Coffee producing members of the Aponte community in Nariño, Colombia
Another part of Colombia’s eje cafetero, Risaralda is the only deparment of Colombia recognized as a Model Forest by the International Model Forest Network. The region’s soils have their origin in igneous rocks and volcanic ash, benefitting the nearly 20,000 coffee producers who maintain their farms on slopes descending toward the Río Cauca. Coffees from Risaralda often showcase flavors of apple, cocoa, and berries, with fine floral notes in the cup.
Julio Madrid in the drying area of his Finca La Riviera in Risaralda, Colombia
Found in north-central Colombia, Santander’s long agricultural history is intertwined with the history of coffee in the country. Some of the first coffee farms in Colombia were established in this mountainous department, and today the region is still dotted with farms where smallholder producers make use of fresh water sources and rich soil, utilizing integrated forests as shade trees on their properties to deliver classically rich lots with low acidity and flavors of chocolate and nuts.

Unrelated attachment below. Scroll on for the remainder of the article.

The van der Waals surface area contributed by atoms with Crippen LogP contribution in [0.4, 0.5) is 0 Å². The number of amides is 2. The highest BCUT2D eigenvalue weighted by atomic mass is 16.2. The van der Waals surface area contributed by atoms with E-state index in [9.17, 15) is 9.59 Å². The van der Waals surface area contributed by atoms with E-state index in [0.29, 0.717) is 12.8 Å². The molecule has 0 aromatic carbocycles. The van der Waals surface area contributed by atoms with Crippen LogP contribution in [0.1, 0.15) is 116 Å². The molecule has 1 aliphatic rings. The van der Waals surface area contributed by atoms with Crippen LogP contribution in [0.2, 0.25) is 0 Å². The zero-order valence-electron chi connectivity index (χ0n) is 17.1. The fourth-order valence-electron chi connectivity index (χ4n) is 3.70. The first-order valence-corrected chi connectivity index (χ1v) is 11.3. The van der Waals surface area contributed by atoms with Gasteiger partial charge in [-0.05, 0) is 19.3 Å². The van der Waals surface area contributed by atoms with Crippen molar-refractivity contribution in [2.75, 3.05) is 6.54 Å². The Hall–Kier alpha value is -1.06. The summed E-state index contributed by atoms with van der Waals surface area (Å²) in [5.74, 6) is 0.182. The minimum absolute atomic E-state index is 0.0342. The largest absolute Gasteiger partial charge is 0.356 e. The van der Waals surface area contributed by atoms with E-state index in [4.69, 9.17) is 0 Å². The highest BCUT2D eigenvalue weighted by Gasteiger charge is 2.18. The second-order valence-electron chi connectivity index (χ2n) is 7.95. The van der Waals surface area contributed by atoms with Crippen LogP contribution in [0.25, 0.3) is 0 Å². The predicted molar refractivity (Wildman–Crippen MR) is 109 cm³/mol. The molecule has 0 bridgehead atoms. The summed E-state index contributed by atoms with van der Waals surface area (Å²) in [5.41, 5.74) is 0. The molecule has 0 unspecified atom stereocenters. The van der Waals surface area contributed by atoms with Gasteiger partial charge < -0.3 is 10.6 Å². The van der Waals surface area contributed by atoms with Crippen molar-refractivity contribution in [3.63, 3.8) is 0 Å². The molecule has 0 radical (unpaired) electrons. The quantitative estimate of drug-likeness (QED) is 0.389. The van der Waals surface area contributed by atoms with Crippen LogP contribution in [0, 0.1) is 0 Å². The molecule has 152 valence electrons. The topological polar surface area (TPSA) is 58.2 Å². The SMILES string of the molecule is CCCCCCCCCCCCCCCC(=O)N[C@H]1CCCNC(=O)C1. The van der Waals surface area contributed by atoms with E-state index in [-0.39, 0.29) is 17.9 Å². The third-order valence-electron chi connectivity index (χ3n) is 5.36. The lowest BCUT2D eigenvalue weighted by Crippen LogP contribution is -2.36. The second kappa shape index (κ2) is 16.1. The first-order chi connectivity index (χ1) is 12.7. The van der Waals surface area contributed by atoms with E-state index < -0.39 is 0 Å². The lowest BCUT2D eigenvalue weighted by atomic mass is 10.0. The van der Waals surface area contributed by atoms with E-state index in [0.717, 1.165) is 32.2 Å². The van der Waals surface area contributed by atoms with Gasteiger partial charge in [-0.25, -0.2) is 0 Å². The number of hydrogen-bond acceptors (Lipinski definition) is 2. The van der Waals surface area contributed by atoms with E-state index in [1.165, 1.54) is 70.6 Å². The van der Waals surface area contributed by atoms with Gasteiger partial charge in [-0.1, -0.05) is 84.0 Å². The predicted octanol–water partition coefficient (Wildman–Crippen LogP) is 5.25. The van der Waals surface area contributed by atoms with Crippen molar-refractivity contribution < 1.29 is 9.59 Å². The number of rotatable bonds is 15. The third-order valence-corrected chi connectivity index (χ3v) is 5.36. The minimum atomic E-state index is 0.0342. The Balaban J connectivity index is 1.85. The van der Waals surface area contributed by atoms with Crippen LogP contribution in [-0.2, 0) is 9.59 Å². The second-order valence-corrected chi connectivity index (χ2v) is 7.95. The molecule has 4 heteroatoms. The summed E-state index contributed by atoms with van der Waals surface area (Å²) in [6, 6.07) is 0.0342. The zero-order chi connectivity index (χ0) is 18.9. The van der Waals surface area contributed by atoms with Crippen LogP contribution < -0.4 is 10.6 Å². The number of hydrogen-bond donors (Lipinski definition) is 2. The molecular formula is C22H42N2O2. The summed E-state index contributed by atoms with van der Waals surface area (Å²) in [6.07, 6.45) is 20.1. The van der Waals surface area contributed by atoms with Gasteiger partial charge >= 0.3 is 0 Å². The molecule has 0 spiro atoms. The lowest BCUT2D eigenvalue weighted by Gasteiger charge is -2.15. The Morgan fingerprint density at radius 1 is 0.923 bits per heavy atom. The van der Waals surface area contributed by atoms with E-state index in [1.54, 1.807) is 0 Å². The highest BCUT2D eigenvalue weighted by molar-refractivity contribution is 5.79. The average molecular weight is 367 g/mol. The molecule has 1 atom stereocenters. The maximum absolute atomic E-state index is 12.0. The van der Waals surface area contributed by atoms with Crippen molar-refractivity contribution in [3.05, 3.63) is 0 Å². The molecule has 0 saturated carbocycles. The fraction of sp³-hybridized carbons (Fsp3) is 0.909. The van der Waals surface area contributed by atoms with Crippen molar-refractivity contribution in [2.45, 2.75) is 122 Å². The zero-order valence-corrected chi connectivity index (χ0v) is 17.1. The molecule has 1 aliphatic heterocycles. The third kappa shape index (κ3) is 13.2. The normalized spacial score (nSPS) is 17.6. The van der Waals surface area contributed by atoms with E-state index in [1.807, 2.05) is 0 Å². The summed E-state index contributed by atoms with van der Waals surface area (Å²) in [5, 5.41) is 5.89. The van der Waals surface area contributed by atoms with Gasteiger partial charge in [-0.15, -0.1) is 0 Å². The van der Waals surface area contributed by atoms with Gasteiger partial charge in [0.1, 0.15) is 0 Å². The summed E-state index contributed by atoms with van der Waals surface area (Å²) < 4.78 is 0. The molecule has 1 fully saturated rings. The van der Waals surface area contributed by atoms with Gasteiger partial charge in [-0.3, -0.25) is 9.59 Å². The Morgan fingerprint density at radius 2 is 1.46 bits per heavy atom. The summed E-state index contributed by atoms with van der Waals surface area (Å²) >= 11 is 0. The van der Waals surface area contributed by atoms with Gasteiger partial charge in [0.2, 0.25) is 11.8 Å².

10 of the 22 women coffee producers who operate Finca Santa Maria in Santander, Colombia
Ranking first in the nation’s production of rice and sesame, and with 71,000 coffee farms across 32 of the department’s 47 municipalities, Tolima is an important agricultural area for Colombia. Coffee is harvested throughout the year in the region’s diverse topography, where coffee production is found on the mountain ranges of Santa Marta, La Macarena, and the eastern Cordilleras. Production here tends toward an organic approach, bringing the area’s farmers recognition from around the world. Tolima’s coffee typically offer balanced flavors of dried fruit and chocolate with a medium acidity.
Nolberto Olaya with green coffee ripening on a coffee tree at his Finca La Cinta in Tolima, Colombia